I do live in a still-beautiful part of New Jersey (yes, there is such a thing).  My husband, daughter and I own a piece of heaven in this garden state--a small non-working farm, anchored by a colonial revival house and barns dating back to 1745. Once a haven for my Grandfather, a gentleman farmer, for cattle, chickens, goats, pigs, and a brace of pheasant, my husband and I are in the process of carving out an easement to protect our precious 30 acres from future division.  Our Van Gogh-like hayfields ripple in the wind, late spring and early fall reminding me of the rolling surf at Quidnet beach on a summer morning. Not unlike our walks through Squam, Petal and I can trek for hours through Bedminster’s back roads and see more flora and fauna than people or cars--sometimes fox dart from the brush, a surprised coyote ducks for cover and trots toward his den for a day long nap. On Nantucket, I would be looking for red-tailed hawk, osprey, seals on the beach, an occasional whale breaching in the ocean - a sight that never ceases to awe and amaze me. The views are different here, yet equally as thrilling-- seeing the back end of a New Jersey black bear rooting in a late blooming berry bush, thrill us too, but make us do an about-face and head home to tell the tale. Such utopia, both places overflowing with beauty, wild grace, and a unique natural order to offer two nature loving morning walkers.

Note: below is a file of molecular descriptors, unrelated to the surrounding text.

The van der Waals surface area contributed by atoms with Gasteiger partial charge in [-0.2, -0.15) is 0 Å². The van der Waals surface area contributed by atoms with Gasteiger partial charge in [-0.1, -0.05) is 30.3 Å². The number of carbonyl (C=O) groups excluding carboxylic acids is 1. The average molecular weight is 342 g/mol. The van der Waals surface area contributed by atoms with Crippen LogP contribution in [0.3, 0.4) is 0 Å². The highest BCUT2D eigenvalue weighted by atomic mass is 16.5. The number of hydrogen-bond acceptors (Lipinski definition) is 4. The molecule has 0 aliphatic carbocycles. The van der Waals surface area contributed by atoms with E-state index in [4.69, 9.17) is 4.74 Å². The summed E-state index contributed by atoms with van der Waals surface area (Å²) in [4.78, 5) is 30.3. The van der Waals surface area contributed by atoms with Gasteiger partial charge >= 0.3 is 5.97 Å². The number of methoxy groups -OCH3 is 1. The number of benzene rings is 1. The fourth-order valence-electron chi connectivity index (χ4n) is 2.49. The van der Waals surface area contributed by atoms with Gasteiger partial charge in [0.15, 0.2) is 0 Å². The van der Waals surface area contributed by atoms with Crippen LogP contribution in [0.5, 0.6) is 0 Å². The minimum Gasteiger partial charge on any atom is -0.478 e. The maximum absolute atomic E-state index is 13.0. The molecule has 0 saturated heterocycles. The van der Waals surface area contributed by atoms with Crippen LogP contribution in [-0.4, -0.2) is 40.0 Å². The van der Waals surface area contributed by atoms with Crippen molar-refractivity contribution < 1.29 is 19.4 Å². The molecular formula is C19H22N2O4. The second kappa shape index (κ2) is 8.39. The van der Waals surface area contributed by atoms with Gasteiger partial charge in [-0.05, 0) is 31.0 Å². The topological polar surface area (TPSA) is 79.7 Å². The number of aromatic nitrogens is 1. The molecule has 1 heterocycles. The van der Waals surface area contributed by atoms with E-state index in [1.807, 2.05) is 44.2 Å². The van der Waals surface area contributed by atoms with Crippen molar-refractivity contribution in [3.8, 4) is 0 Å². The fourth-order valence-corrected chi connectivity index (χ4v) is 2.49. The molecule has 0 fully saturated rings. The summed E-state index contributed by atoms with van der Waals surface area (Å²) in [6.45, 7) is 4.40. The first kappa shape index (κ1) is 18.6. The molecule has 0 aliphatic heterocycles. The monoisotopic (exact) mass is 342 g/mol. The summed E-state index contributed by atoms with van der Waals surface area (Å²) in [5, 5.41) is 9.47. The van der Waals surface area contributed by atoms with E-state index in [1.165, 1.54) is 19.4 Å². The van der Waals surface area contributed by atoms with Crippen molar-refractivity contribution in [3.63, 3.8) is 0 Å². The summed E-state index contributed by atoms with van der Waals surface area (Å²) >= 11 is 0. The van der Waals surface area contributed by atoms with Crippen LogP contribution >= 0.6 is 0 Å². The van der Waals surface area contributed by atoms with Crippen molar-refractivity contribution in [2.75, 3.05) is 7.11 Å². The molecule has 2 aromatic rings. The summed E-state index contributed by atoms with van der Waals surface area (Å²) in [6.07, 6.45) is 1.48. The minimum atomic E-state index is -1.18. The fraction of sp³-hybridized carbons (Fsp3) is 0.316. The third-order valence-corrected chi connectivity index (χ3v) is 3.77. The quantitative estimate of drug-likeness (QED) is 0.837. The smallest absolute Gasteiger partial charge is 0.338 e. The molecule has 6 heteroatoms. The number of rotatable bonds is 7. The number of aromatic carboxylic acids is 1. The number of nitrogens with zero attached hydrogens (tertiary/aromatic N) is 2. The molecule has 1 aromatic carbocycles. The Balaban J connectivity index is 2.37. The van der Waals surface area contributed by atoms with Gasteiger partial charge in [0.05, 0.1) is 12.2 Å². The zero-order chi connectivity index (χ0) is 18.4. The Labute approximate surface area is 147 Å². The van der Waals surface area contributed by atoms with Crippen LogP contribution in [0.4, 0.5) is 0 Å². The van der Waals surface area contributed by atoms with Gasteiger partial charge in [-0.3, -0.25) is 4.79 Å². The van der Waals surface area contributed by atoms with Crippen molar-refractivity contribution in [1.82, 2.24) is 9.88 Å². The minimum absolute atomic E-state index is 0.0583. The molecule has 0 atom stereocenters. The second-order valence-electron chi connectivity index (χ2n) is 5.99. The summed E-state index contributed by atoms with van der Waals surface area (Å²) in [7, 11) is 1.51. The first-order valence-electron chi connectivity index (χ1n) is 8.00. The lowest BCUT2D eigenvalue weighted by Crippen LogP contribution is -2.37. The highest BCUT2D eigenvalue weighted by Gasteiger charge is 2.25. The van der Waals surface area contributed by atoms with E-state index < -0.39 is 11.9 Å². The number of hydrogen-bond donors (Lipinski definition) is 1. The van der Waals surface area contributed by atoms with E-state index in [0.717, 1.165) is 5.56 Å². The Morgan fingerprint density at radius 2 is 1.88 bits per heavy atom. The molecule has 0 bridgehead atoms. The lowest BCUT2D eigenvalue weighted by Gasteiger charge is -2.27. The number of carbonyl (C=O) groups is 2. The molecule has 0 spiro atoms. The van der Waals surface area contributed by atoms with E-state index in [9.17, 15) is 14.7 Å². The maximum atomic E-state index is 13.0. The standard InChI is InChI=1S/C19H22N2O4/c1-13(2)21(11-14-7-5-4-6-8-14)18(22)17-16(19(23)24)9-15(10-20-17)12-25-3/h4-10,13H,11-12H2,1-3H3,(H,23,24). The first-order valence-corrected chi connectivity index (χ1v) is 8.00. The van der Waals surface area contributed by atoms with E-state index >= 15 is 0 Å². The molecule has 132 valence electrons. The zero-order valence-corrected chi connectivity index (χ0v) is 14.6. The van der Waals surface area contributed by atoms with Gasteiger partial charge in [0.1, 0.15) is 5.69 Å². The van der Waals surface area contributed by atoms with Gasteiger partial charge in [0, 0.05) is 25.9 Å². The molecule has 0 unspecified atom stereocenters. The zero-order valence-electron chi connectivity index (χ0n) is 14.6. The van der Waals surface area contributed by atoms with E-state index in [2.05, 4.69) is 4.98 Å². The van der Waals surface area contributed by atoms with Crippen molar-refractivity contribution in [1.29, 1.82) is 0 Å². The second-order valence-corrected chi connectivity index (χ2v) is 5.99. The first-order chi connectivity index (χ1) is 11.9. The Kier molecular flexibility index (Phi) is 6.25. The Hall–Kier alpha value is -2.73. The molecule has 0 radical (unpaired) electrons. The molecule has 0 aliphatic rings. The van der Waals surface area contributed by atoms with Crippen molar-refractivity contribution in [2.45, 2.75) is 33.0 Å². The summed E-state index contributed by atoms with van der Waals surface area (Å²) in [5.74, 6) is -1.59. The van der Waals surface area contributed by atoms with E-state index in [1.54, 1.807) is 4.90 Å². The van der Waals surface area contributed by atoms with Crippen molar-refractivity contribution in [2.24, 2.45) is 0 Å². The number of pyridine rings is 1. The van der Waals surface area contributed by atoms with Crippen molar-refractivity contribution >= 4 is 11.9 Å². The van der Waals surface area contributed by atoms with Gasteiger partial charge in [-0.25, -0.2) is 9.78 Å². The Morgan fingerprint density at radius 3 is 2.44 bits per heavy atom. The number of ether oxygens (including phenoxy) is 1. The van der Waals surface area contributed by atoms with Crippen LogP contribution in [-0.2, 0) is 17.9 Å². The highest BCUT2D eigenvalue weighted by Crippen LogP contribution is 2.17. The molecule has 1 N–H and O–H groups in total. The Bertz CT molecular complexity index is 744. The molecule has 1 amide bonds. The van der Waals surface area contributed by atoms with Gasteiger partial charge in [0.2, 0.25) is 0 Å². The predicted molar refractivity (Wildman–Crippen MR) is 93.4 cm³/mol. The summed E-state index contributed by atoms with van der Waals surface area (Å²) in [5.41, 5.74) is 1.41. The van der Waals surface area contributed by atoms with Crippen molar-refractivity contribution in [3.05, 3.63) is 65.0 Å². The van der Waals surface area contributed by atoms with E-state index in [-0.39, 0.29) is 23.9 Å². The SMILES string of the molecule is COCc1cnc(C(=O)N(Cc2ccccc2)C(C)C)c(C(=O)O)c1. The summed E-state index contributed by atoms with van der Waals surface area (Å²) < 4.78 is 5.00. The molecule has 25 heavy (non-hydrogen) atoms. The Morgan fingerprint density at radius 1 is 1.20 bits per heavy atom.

As grateful as I am to be home, as much as I love my Cedar Ridge Farm with its meandering dirt by-ways, outcropping of grey barns and sheds, perennial beds and wide open spaces, with old chimneys with fires to keep me warm in the winter when I read and write and dream -- a big piece of our hearts, Petal's and mine, live in Nantucket all year round.
But. We are designated “just summer people”, and until 2010, frequent house guests of my in-laws’ Miacomet home. Here is our best-kept secret. We are “islanders”, full time, year-round in disguise. For Halloween we will don our waders, dig out our surf-casters and scalloping buckets and pretend we are back. But really, we never leave. Twice, in the early 1980’s, I managed to stay on island for more than a year, before marriage and work and school schedules kept me tethered to one place when the summer was over and everyone else – including me – goes back to their off-Island homes and lives. That first glorious full year, I took in  the breathtaking westerly winter sunsets melting into Tuckernuck, the harbor seals coming up for air in dark March waters,  the clanking of halyards on  sailboat masts, the rawness and isolation of life on sand bar so far out at sea. .